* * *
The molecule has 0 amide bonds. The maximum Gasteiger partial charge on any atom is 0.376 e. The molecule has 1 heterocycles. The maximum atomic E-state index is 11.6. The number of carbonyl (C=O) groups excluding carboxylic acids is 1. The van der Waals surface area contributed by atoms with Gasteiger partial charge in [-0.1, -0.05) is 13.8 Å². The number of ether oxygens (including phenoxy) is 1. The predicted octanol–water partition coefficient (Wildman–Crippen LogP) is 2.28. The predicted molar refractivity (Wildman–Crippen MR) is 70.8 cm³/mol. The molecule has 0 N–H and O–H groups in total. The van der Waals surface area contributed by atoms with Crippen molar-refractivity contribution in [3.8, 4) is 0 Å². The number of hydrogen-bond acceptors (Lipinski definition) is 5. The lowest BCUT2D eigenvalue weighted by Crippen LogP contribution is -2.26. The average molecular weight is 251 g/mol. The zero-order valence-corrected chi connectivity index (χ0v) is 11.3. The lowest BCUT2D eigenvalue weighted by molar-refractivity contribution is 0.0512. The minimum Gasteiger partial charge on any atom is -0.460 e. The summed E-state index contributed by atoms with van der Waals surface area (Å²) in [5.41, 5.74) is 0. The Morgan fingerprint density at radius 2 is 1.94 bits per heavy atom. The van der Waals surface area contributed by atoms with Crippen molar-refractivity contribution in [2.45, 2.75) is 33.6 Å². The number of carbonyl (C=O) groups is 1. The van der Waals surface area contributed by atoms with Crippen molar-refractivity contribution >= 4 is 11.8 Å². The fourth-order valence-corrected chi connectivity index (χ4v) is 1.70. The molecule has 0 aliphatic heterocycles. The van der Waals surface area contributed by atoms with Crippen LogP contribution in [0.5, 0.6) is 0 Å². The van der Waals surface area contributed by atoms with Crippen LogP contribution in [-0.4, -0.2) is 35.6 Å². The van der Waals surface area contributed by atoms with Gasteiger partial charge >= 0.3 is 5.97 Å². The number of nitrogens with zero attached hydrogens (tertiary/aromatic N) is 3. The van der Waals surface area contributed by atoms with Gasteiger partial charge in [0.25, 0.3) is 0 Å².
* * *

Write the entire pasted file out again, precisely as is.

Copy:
The molecule has 0 amide bonds. The maximum Gasteiger partial charge on any atom is 0.376 e. The molecule has 1 heterocycles. The maximum atomic E-state index is 11.6. The number of carbonyl (C=O) groups excluding carboxylic acids is 1. The van der Waals surface area contributed by atoms with Gasteiger partial charge in [-0.1, -0.05) is 13.8 Å². The number of ether oxygens (including phenoxy) is 1. The predicted octanol–water partition coefficient (Wildman–Crippen LogP) is 2.28. The predicted molar refractivity (Wildman–Crippen MR) is 70.8 cm³/mol. The molecule has 0 N–H and O–H groups in total. The van der Waals surface area contributed by atoms with Crippen molar-refractivity contribution in [3.8, 4) is 0 Å². The number of hydrogen-bond acceptors (Lipinski definition) is 5. The lowest BCUT2D eigenvalue weighted by Crippen LogP contribution is -2.26. The average molecular weight is 251 g/mol. The zero-order valence-corrected chi connectivity index (χ0v) is 11.3. The lowest BCUT2D eigenvalue weighted by molar-refractivity contribution is 0.0512. The minimum Gasteiger partial charge on any atom is -0.460 e. The summed E-state index contributed by atoms with van der Waals surface area (Å²) in [5.41, 5.74) is 0. The Morgan fingerprint density at radius 2 is 1.94 bits per heavy atom. The van der Waals surface area contributed by atoms with Crippen molar-refractivity contribution in [2.45, 2.75) is 33.6 Å². The number of carbonyl (C=O) groups is 1. The van der Waals surface area contributed by atoms with Crippen molar-refractivity contribution >= 4 is 11.8 Å². The fourth-order valence-corrected chi connectivity index (χ4v) is 1.70. The molecule has 0 aliphatic heterocycles. The van der Waals surface area contributed by atoms with Crippen LogP contribution in [0.5, 0.6) is 0 Å². The van der Waals surface area contributed by atoms with Crippen LogP contribution in [-0.4, -0.2) is 35.6 Å². The van der Waals surface area contributed by atoms with Gasteiger partial charge >= 0.3 is 5.97 Å². The number of nitrogens with zero attached hydrogens (tertiary/aromatic N) is 3. The van der Waals surface area contributed by atoms with Gasteiger partial charge in [0.25, 0.3) is 0 Å².